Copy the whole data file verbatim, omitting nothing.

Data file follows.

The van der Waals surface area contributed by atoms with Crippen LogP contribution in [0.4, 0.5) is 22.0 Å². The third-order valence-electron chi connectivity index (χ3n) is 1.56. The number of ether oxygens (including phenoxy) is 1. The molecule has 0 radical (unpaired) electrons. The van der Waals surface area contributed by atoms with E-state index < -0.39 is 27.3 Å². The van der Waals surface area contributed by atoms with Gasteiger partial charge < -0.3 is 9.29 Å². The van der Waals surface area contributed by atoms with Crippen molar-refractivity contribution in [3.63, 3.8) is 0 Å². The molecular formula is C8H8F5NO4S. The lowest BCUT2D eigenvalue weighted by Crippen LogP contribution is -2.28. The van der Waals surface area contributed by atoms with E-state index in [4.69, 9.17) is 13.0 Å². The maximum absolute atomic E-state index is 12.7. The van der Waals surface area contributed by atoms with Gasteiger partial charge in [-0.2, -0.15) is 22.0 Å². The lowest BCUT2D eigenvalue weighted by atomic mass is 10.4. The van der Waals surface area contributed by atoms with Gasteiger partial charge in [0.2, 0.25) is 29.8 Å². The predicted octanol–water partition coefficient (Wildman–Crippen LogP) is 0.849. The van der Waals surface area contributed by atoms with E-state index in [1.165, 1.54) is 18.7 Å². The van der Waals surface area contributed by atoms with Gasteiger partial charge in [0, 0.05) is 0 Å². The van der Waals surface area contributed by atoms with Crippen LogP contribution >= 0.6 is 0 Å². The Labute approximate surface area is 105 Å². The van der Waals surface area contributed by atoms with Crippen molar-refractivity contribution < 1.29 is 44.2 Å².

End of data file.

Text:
The van der Waals surface area contributed by atoms with Crippen LogP contribution in [0.4, 0.5) is 22.0 Å². The third-order valence-electron chi connectivity index (χ3n) is 1.56. The number of ether oxygens (including phenoxy) is 1. The molecule has 0 radical (unpaired) electrons. The van der Waals surface area contributed by atoms with E-state index < -0.39 is 27.3 Å². The van der Waals surface area contributed by atoms with Gasteiger partial charge < -0.3 is 9.29 Å². The van der Waals surface area contributed by atoms with Crippen molar-refractivity contribution in [3.63, 3.8) is 0 Å². The molecular formula is C8H8F5NO4S. The lowest BCUT2D eigenvalue weighted by Crippen LogP contribution is -2.28. The van der Waals surface area contributed by atoms with E-state index in [4.69, 9.17) is 13.0 Å². The maximum absolute atomic E-state index is 12.7. The van der Waals surface area contributed by atoms with Gasteiger partial charge in [-0.2, -0.15) is 22.0 Å². The lowest BCUT2D eigenvalue weighted by atomic mass is 10.4. The van der Waals surface area contributed by atoms with Gasteiger partial charge in [0.2, 0.25) is 29.8 Å². The predicted octanol–water partition coefficient (Wildman–Crippen LogP) is 0.849. The van der Waals surface area contributed by atoms with E-state index in [1.165, 1.54) is 18.7 Å². The van der Waals surface area contributed by atoms with Gasteiger partial charge in [0, 0.05) is 0 Å². The van der Waals surface area contributed by atoms with Crippen LogP contribution >= 0.6 is 0 Å². The Labute approximate surface area is 105 Å². The van der Waals surface area contributed by atoms with Crippen molar-refractivity contribution < 1.29 is 44.2 Å².